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US regulators BAN under-12s from using strong cough syrups in fierce move against painkiller industry

  • Makers of pain medicines containing codeine and tramadol have been ordered by the FDA to make new labels banning under-12s from using their product
  • It is a fierce move against the painkiller industry amid the addiction epidemic
  • The move comes after months-long research showed side effects in children are far more frequent and dangerous than previously thought, including death
  • In 2013, the FDA warned against kids using codeine after tonsil removal surgery 

US regulators have issued the strongest warning possible against treating children with cough syrup that contains opioid painkillers. 

Makers of pain medicines that contain codeine and tramadol will now have to change the labels to ban users from giving them to children under 12 years old. 

The new rules come after an investigation found a high risk of slowed breathing and death in young users.

Manufacturers will also have to urge limited use in older children and pregnant women.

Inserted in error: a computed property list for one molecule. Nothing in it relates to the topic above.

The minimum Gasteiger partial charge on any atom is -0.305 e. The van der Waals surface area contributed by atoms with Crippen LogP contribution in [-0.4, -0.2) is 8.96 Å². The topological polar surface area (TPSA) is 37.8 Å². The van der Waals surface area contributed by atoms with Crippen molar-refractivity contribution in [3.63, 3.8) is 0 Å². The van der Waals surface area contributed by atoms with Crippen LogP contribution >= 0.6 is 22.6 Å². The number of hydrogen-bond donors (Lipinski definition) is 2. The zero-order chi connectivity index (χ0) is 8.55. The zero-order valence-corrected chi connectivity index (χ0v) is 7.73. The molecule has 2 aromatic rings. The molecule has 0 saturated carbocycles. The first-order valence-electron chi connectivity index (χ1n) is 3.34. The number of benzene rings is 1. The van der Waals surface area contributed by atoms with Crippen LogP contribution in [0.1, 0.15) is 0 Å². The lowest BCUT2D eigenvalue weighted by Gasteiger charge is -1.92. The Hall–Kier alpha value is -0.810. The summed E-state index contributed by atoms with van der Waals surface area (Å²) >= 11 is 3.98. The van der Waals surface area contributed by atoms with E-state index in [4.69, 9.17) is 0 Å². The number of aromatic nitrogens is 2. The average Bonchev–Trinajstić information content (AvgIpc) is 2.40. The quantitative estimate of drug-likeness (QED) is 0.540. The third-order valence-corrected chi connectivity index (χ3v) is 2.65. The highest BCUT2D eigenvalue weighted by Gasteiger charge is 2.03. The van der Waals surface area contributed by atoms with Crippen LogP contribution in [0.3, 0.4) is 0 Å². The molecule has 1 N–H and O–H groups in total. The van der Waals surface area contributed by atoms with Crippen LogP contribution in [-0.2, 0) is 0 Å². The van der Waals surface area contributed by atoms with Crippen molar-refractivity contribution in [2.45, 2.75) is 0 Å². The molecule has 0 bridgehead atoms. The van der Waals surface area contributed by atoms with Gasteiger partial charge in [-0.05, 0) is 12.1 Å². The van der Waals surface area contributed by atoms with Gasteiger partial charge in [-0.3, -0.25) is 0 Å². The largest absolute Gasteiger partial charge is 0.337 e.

The move comes amid a national push to control and investigate painkillers as America battles a burgeoning addiction epidemic.  

Makers of pain medicines containing codeine and tramadol have been ordered by the FDA to make new labels banning under-12s from using their product

It did not come without warning. 

In 2013, the agency warned against use of codeine and tramadol in children and adolescents to treat pain after surgery to remove tonsils.

Some of the products containing these drugs are only available by prescription, but some over-the-counter cough medicines contain codeine.

However, emerging research shows the risks are far higher than previously thought. 

And a study last month revealed US Poison Control Centers receive an average of 32 calls a day from pediatric exposure to the narcotics.

The study, conducted by the Center for Injury Research and Policy and the Central Ohio Poison Center at Nationwide Children's Hospital, looked at figures from the National Poison Data System.

The centers receive phone calls through the Poison Help Line and record information about the product, route of exposure, individual exposed, exposure scenario and other data.

Researchers found that poison control centers received more than 188,000 calls to US Poison Control Centers for pediatric exposure to opioids from January 2000 through December 2015.

This averaged to 32 calls a day, or one every 45 minutes.

The medications leading to the most calls were hydrocodone, oxycodone, and codeine, all narcotic pain killers. 

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